So is A Room With No Windows the next great American novel? Are you following in the footsteps of so many other American writers who made Paris their home? And for someone who road the American rails like a hobo and saw the heartland of the country and enjoyed traveling so much will you make a return or is Paris now and forever home?
I don't know what A Room With No Windows is and it's not up to me to say. Only time will tell how it affects its audience or if it has an audience at all. But you are a fool if you think that by simply following "The Greats", will make YOU great. No great man has ever been a follower. You have to do more than cast your line out into the same water that Hemingway fished, to pull up The Old Man And The Sea. You have to do more than move in beside F. Scott Fitzgerald if you want to meet The Great Gatsby. But more than any of this I think that I did come to Paris looking for a life like I read about in so many wonderful novels that did take place in this city. And in all honesty, what I found or created for myself is far greater than anything I ever read about. So if my novels are a flop... who cares! I have my life! As for a return to America, well, I don't foresee a move anytime soon, but I have begun a book of short stories based around my restless youth, travels, California, trains, running from the law, and the fist fights with a thumb to the freeway. I think it is going to be called Short Stories From The Long Road.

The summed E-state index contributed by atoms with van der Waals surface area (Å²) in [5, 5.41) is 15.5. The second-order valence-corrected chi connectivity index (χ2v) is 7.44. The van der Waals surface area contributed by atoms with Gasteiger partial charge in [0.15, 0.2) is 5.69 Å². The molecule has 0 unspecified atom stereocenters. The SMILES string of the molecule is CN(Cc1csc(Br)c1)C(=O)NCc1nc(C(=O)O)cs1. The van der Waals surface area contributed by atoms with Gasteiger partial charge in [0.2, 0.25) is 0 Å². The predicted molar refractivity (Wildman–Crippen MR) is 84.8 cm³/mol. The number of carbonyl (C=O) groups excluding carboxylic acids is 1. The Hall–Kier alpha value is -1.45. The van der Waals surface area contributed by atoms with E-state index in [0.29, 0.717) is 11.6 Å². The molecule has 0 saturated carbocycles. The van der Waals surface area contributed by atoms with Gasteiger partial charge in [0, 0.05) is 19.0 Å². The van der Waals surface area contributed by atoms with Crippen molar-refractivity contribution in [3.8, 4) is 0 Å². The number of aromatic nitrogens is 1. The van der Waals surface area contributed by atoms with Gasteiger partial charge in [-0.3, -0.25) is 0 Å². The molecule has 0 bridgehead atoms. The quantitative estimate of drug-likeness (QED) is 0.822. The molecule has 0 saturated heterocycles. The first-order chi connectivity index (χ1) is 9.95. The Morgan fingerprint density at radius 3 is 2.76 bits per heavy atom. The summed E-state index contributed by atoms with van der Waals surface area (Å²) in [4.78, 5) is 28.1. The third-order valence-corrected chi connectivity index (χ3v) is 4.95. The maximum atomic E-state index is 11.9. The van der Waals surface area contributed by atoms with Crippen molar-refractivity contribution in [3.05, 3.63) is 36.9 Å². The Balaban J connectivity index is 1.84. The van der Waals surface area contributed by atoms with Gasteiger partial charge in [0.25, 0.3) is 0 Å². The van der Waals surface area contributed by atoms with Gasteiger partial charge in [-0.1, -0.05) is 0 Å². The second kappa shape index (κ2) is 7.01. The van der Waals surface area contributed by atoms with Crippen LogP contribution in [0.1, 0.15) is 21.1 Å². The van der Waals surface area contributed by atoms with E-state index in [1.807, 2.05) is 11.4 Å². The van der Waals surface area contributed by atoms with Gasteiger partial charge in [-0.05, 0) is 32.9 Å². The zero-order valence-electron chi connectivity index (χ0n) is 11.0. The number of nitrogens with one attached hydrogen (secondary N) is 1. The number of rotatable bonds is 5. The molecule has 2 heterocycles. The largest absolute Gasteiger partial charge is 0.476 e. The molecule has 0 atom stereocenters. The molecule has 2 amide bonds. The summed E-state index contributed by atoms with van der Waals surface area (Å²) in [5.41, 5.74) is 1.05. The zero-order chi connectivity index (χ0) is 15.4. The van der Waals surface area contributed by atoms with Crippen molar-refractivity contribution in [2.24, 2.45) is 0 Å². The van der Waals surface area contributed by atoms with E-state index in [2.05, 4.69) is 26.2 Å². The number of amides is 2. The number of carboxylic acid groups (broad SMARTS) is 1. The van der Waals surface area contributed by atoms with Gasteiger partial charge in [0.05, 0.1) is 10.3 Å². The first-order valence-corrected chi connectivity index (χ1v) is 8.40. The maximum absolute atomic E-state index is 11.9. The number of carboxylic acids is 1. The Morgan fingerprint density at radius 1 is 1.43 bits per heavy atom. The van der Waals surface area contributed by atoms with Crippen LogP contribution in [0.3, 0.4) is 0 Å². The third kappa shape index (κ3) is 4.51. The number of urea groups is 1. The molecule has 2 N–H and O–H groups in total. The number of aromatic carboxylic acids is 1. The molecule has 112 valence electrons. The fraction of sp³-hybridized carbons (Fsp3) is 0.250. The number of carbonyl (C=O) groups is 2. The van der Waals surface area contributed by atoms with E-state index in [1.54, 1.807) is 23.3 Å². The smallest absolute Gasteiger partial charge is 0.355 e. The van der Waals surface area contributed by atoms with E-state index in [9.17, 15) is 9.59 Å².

Finally, what's next for you?